AVE ANTEQUERA - GRANADA

Time: 45 minsFrequency: Four Trains a dayStops: Granada, Loja, Antequera Town (future 2020?), Antequera Santa Ana.

The Antequera to Granada high speed train line is a 122km spur line opened to passengers on 26th June 2019. Initially 3 AVE high speed trains a day run to and from Madrid and one to and from Barcelona. It is expected to offer direct services to Malaga and Seville in October 2019.

Many of the Barcelona and Madrid to Granada trains are coupled to a Malaga train to form a super long perhaps 20 coach trains. These double trainsets are separated or joined at Antequera Santa Ana station.

Granada to Madrid is 568 km and served in between 3 hrs 5 mins and 3 hrs 20 mins.

Whilst most of the line is in theory rated at 300 km / hr speed restrictions such as the 65km/hr at Loja mean that the maximum working speed is 235 km / hr. The route is operated by Series 102 and 112 AVE-Talgo train-sets.

The AVE route follows the footsteps of the 1866 broad gauge Bobadilla to Granada route which was also a spur to the Cordoba to Malaga line. This line was temporarily closed to the Medium Distance trains in 2015 to allow the construction of the AVE track, it remains closed even with the opening of the AVE line. The Medium Distance trains on this route from Algeciras to Granada and Seville to Almeria are serviced by a special bus (coach) connection between Antequera and Granada.

Due to the polemic 'temporary' closure of the line to Granada for 1320 days, much has be written about the line in the press and on social media.

It is hoped that an AVANT service from Malaga and from Seville via Cordoba to Granada will begin in September 2019.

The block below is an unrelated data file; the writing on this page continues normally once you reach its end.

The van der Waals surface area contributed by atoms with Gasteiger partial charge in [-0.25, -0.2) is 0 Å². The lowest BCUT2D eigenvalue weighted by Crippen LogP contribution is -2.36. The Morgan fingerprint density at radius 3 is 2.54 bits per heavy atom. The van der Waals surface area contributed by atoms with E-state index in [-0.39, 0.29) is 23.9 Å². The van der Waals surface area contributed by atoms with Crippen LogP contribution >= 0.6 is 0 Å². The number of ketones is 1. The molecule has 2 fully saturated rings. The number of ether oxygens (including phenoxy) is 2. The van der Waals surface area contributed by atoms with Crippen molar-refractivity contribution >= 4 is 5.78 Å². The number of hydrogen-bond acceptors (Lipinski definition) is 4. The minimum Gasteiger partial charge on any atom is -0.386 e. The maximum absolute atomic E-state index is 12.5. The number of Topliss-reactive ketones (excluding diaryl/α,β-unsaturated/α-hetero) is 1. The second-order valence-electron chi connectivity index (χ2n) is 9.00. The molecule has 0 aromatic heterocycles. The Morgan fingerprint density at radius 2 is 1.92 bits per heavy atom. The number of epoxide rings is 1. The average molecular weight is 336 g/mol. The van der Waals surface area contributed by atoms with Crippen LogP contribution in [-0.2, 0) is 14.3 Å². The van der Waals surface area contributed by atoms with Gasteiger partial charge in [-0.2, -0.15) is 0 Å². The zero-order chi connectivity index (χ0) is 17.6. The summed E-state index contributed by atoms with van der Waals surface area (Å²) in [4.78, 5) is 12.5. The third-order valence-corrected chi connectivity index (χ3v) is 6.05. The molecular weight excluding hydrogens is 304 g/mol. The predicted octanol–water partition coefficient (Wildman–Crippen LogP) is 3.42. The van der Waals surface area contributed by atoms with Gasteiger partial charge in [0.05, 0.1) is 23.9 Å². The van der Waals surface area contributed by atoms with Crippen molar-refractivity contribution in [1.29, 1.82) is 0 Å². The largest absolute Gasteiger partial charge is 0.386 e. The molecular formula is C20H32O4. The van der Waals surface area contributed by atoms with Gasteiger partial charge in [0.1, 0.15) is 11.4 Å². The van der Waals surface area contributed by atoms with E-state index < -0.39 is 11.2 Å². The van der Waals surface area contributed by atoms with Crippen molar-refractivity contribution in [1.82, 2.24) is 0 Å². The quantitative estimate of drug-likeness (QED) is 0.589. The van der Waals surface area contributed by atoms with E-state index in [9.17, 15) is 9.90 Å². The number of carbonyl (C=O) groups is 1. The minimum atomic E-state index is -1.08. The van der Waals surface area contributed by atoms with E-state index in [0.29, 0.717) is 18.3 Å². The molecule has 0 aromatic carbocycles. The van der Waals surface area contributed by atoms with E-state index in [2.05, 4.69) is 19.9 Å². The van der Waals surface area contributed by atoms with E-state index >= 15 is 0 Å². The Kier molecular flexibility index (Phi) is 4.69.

There are suggestions that a gauge converter will be constructed in Granada so that TALGO trains from Huelva to Almeria via Seville, Cordoba, Antequera, Granada can begin in 2020.

Here is a detailed description of the line which we hope you will print off and refer to on the journey.

Have a good trip!

The train leaves Antequera Santa Ana Station in the direction of Malaga and soon loops off to the west on the new tracks. The old broad gage line runs parallel on the right-hand side. After a few km the train has passed over the already reached 225 km/h although it slows to 190 km/h for the future underground Antequera station where construction works was halted in 2016 when the constructor went bankrupt.

Just after the station the double tracks merge into a single track. This AVE route from Antequera to Granada, unusually, has been constructed in single track. The civil engineering works allow for a second tracks to be laid in the future.

Pea de los Enamorados (Lovers Rock) comes into view on the right-hand side. The original broad-gauge Bobadilla to Granada service pulls away to climbs steeply to pass south of the rock.

The AVE crosses over the A-42 Autovia de Malaga on a 132m viaduct and begins its gentle climb at 150 km/hr up one of the two interesting engineering features of the line; the sweeping curve of the Ro Guadalhorce and A-92 viaduct at 2.525 m long.This long, low sweeping viaduct looks quite unusual from afar, from the train one appears to ride over a sea of olive trees with the Pea de los Enamoradas as a backdrop.

This viaduct was one of the earlier sections of the line where work was carried out. The viaduct was constructed between 2010 and 2012.

The train crosses over the A-92 Seville to Granada motorway and enters the artificial Antequera Northeast tunnel 790 m long, the first of seven tunnels on the line, at 150km/hr. The word 'artificial' is used as this was not a bored tunnel but one excavated for the works and covered over afterwards.